Over the past decade, animal protein production used in feed in Russia expanded by nearly 50%, and this trend is likely to continue.
Russian animal protein production used for feed is projected to reach between 870,000 and 900,000 tonnes in 2023, adding 7-10% to last year’s level, Lybov Savkina, commercial director of Feedlot, a Moscow-based think tank, outlined during the ProteinTek conference.
Nearly half of Russia’s animal protein production is comprised of meat-and-bone meal, while fish meal accounts for 20%, meat meal 13%, feather meal 12% and blood meal 2%, she estimated.
In 2023, the growth in the sector will be primarily secured by blood and feather meal. Fishmeal production is also on the rise, expected to reach between 170,000 and 200,000 tonnes.
Russia’s feed industry benefits from this capacity expansion as animal protein becomes more affordable. For instance, the average price of meat and bone meal in the country stood at 52 roubles per kg (US$0.53), against 57.6 roubles per kg (US$0.59) in 2022.
Russia’s largest meat companies have heavily invested in animal protein production over recent years in a bid to manage production waste more effectively.
“Today, large meat companies run workshops around processing offal, bones, and blood into a meal used to manufacture animal feed and pet food. The top 10 largest meat and bone meal manufacturers in Russia account for about 35% of total output in the segment,” Savkina calculated.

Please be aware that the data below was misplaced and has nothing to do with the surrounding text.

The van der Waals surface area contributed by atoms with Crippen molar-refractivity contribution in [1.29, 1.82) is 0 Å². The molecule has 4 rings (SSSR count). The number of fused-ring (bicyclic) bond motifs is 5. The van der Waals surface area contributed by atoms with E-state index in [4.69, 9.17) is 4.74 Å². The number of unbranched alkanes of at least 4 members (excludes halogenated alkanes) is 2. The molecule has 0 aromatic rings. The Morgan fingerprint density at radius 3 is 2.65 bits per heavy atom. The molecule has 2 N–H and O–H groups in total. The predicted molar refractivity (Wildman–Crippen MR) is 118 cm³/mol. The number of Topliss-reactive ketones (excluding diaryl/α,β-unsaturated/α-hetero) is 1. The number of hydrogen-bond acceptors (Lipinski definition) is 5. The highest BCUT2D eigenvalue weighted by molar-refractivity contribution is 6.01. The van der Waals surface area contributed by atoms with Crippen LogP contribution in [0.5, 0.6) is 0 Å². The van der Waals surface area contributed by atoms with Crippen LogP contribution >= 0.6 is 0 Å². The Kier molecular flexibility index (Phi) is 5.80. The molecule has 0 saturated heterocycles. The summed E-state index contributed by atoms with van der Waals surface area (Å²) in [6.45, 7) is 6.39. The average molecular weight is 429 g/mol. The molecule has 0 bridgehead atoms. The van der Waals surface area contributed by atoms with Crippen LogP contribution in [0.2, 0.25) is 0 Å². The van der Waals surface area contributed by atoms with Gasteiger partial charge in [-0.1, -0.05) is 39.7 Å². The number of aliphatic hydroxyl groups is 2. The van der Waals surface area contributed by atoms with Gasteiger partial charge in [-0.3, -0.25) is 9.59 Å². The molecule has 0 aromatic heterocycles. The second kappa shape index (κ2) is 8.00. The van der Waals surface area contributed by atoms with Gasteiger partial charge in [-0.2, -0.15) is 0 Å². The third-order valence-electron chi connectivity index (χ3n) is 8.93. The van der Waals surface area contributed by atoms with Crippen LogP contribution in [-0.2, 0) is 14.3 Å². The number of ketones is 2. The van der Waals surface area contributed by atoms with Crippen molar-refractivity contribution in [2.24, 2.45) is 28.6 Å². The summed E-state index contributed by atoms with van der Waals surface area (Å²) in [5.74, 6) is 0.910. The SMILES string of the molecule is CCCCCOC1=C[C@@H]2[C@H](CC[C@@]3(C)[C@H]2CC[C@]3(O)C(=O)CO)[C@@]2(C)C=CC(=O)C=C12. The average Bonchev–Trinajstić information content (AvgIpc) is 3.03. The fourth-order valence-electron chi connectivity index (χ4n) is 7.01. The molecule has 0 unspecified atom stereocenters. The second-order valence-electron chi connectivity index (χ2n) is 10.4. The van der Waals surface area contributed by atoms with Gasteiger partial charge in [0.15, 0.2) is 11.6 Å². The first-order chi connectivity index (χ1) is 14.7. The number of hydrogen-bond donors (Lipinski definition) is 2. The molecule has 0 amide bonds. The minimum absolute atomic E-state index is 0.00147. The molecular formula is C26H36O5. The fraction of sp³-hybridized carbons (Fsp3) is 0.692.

In 2022, Russia exported 160,000 tonnes of animal feed protein, of which 156,000 tonnes was fish meal, Savkina added. Nearly 89% of the Russian fishmeal capacity sits in the Far East, thousands of kilometers away from the European part of Russia, where animal feed consumption is concentrated.
Fishmeal is primarily manufactured by fishing companies and exported to other members of the Eurasia Economic Union, as well as to South Korea, China, Vietnam, and Turkey.
Russian fishmeal production is projected to grow in the coming years, thanks to the development of the fish farming industry in the European part of the country and a so-called investment quotas programme in the fishing industry under which the Russian government distributes fishing quotas in exchange for investments into new capacities.
Last year, Russia also imported 27,000 tonnes of animal protein. Belarus was the leading supplier, but 11,000 tonnes of products came from outside the CIS region, Savkina said, not providing additional details.
Imports into Russia consists of meat-and-bone and fish meal, she added.